Ask yourself: do you, as a high school student, or as a parent, go out of your way to actively prevent knowledge-loss (of your student) over your own personal summer breaks? To those who said yes, I believe you, truly, I do. Unfortunately, whether or not you do, the numbers say otherwise, and as a result, teachers still spend most of first quarter reviewing with students, taking up time that could be used for progress. In a study done by University of Columbia-Missouri's Cooper, Nye, Charlton, Lindsay, and Greathouse, it was found that the summer loss was similar to missing one month of the school year. Furthermore, Marcotte and Hansen, from the University of Maryland estimate that an additional 10 days of instruction results in an increase in student performance on state math assessments.
In the same study conducted by University of Columbia-Missouri mentioned earlier, it was also found that middle-class students' reading recognition tests improved over summer while lower-class students' scores decreased. This negative effect was found to increase as students' grade levels did. The picturesque vision of summer masks the reality that for too many children, particularly those of low-income families, languid summers can be educationally detrimental. Research conducted by Johns Hopkins' Alexander, Entwisle, and Olson shows that the primary reason the achievement gap between poor children and their more affluent peers widens over the course of their school careers is the long break in learning over the summer. It's called summer slide. In fact, the research found that the achievement gap at 9th grade traces back to differential summer learning over the elementary years. Finally, of course cost is a problem. The response is to weigh the long-term costs of the summer break against the short-term costs of a longer school year.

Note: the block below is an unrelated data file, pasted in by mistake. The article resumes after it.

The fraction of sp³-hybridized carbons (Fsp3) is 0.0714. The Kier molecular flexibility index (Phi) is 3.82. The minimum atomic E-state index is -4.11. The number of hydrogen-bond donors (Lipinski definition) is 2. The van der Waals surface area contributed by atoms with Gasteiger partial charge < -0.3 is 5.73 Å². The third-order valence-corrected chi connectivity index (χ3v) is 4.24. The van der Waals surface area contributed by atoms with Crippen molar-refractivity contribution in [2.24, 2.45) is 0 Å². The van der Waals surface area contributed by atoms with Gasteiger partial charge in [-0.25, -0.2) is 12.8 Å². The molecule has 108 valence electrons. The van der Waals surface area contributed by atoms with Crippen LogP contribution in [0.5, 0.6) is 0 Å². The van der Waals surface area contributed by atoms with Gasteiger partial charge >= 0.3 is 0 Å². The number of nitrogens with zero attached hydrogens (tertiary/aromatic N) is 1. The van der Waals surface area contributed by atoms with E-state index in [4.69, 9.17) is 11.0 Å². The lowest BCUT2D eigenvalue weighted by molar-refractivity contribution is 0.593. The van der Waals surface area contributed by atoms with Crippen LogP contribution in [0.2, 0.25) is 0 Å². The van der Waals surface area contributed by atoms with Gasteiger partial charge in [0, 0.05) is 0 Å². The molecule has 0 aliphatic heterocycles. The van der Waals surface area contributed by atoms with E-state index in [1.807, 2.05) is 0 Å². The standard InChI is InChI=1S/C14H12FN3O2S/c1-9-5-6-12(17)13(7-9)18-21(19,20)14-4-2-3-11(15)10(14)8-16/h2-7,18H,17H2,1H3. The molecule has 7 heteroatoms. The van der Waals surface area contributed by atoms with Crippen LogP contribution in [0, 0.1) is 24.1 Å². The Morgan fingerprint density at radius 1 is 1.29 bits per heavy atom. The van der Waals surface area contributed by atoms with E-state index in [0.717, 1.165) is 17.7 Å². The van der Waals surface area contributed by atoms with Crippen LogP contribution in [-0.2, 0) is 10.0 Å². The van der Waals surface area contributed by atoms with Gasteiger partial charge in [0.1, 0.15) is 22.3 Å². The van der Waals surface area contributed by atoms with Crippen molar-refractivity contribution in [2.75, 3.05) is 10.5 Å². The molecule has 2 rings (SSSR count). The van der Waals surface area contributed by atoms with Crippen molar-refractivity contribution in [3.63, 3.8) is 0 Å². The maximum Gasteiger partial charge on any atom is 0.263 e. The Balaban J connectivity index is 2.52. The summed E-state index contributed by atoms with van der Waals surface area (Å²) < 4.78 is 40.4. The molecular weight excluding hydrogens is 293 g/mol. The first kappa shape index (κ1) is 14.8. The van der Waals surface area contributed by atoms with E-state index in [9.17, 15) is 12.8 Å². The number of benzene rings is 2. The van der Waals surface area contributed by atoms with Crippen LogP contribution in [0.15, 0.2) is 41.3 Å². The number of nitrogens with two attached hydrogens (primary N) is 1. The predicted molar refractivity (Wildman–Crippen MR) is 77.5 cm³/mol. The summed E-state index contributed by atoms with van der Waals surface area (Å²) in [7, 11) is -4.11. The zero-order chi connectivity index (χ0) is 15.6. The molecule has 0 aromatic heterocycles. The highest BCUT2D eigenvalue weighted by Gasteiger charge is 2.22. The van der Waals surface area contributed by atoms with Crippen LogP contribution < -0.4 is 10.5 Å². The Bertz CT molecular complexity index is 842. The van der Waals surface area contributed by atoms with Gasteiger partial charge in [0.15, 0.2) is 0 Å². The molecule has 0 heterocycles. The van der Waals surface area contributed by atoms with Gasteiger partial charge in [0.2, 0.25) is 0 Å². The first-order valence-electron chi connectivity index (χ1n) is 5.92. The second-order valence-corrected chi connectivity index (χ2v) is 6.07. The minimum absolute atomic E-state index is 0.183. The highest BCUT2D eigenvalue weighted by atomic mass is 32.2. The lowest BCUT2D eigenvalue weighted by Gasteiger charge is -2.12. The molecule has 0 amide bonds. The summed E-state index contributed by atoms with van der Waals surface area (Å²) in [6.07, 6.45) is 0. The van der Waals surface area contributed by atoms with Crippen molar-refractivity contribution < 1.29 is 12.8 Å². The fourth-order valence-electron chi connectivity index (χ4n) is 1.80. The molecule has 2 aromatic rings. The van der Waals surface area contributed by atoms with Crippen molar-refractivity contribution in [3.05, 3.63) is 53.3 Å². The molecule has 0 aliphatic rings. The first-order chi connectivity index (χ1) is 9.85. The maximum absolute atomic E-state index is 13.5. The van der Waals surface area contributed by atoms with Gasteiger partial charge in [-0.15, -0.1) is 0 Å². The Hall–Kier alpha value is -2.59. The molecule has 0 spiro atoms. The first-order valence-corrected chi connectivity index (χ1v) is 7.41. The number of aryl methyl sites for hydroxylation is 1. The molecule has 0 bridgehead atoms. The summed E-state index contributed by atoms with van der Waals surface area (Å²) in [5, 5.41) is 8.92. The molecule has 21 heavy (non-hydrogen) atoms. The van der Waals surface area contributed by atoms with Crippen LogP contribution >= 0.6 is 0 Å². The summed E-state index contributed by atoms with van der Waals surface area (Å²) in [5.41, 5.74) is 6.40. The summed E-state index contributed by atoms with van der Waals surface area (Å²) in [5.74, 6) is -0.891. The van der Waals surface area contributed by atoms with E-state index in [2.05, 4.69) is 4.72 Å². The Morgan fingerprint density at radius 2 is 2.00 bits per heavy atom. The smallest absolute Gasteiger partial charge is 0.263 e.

In efforts to improve education, the last thing we want is student burnouts. Sure, year-round schooling means virtually no summer break, but the main difference is that it's just structured differently--specifically, it's structured in a way to reduce stress. The most typical scheduling method is the 45-15 plan. This means we attend school for 45 days and then take a 15 day vacation.
The main issue with this topic is not that it's unknown. It's that it is so controversial, people don't even consider it. At the end of the day, it's important to remember that this isn't a debate about whether or not students should have a summer vacation. It's a debate about whether we can do what we should do. In fact it shouldn't even be a debate. It's time for our nation to stop debating and start improving.